Some of the most common injuries that children between the ages 5 and 10 suffer are from bicycle accidents. Many parents fail to prepare properly and train their children before their first bike ride. Some parents feel that children should learn bike safety by way of trial and error. Parents have this misconception that children should learn things the way they did as children. Some parents do not understand the importance of teaching their children bike safety in an increasingly complex world.
There are now new rules and regulations concerning bike riding and bicycle safety. One major new law is that anyone riding a bike must use safety gear like helmets and lights. Bike riders must learn how to share the road with cars (and vice versa). Also, parents must understand that they cannot allow their children to ride their bikes alone on the streets and must teach them to stay on the sidewalk. When your child is first learning how to ride a bike, you must be there to teach them how to do so safely.
Step One: Choose the right bike for your child’s age, weight, and height
As a child, I can remember being given my older siblings’ old toys like their bike. Unfortunately, my dad failed to adjust the bike handles and bike seat for me. This caused many uncomfortable rides for several months until finally my mother stepped in. When passing down a bike to a younger child ensure that you, as the parent, adjust the bike handles and bike seat to the younger child’s body measurements.
Parents must ensure that any bike they purchase is age-appropriate and not too much for the child to handle. The best first bikes for a child should be a tricycle or bike with training wheels. This will ensure that your child learns how to stay balanced on the bike and not fall off. No matter what, do not take the training wheels off the child’s bike until they can balance themselves. Also, it is always good to have the bicycle store adjust the handles and seat to meet the height and weight of the child.
Step Two: Ensure that your child has the right sized helmet
I remember when I was a kid learning how to ride a bike, my father pushed the bike and ran alongside me until he felt I could stay on. I learned the hard way how to ride a bike and some pretty easy ways to fall off — I think I must have injured every part of my body when I first learned how to ride a bike.
Since the late 1990s, many states require that bicyclists wear helmets and safety gear. Prior to 1990, about 1 in 20 children was seriously injured from a bike accident. But, after 1990 when laws required bicyclists to wear helmets and protective gear, the number of children being seriously injured from bike accidents decreased to 1 in 50 children.
No matter when a child learns how to ride a bike, they are going to fall and suffer minor scrapes and bruises — but with the proper safety gear, the child will not be seriously injured. Even in the event of a major spill, a good helmet should leave your child in shape to get back on the horse, so-to-speak, after a brief trip to one of Night Lite’s pediatric care centers.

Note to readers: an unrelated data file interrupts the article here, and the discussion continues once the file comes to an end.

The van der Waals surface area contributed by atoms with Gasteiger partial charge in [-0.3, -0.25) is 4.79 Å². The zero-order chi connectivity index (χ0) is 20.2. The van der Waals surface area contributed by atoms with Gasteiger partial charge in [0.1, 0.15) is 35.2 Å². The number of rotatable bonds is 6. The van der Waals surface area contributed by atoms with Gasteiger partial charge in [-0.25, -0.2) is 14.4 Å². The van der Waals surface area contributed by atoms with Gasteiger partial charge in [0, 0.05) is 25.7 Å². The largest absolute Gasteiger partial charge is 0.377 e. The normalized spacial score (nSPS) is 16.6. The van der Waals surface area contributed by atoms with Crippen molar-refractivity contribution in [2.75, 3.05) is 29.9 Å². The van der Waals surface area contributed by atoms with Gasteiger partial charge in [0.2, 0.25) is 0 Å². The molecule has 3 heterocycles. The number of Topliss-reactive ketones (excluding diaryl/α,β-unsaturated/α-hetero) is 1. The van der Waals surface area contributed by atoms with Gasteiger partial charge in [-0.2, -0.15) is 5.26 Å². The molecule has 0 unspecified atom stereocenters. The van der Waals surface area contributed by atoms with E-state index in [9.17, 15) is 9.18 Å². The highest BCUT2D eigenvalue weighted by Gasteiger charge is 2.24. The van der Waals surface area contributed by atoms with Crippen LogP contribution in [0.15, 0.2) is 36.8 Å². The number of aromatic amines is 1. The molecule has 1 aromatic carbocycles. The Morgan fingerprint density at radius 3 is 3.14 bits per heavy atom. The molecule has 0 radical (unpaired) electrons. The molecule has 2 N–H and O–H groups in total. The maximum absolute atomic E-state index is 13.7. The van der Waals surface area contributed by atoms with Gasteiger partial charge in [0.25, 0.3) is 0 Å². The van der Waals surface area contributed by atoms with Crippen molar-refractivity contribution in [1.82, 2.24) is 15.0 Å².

Step Three: Ensure that your child has all of the proper safety gear
Just like having the right size safety helmet, your child should have the right body gear like elbow pads and knee pads. Some children do not like to wear elbow pads or knee pads because they feel that they cannot control the bike with the safety gear on. Some parents have the belief that their children do not need any safety gear on when riding a bike because bikes are easy to handle.
But, ensuring that your child has on the proper safety gear like helmet, elbow pads, and knee pads are good to protect the child from serious injuries. You would rather your child suffer a sprained ankle than a broken leg. Long hours in the emergency room can be avoided if your child has on the proper safety gear when riding their bike.
Step Four: Ensure that your child understands the rules of the road
Sometimes, parents will focus on how to ride a bike but overlook teaching them the rules for riding a bike on the road. There have been many bike accidents on the road due to bicyclists not following the road rules. Unfortunately, many of the involved cyclists receive serious injuries. One of the main problems is that motorists are not able to see bicyclists in their blind side or when it’s dark outside. Even worse, many motorists don’t know how to handle sharing the road with people on bicycles — all the more important that your child is properly educated on how to behave.
Parents must teach their children the importance of bike safety when it comes to riding their bikes in the streets. The child must understand that they have to ride against traffic so that motorists can see them at all times. Also, the child must wear the proper gear when riding their bike at night to be seen by motorists. This will ensure that the motorist does not hit the child unintentionally.
Step Five: Parents must set an example
Parents must understand that children imitate everything we do. We are our children’s first role models. If our children see us doing dangerous things, they will think it is okay to do so as well. Parents sometimes fail to realize the fact that children watch everything we do. They pick up on our good habits as well as our bad habits.
Parents must ensure that they wear proper safety gear like a helmet, elbow pads, and knee pads when riding their bikes. Try to make bike riding a family event, especially when your child is first learning — it will help them to develop safe habits as well as giving your family a healthy and fun activity to bond over.
About the author:
Lautaro Martinez is a freelance writer and family man who contributes articles and advice about child care and development, as well as insights into the blessings and challenges of family life.
Photo by Laura Blankenship, sourced from Wikimedia Commons.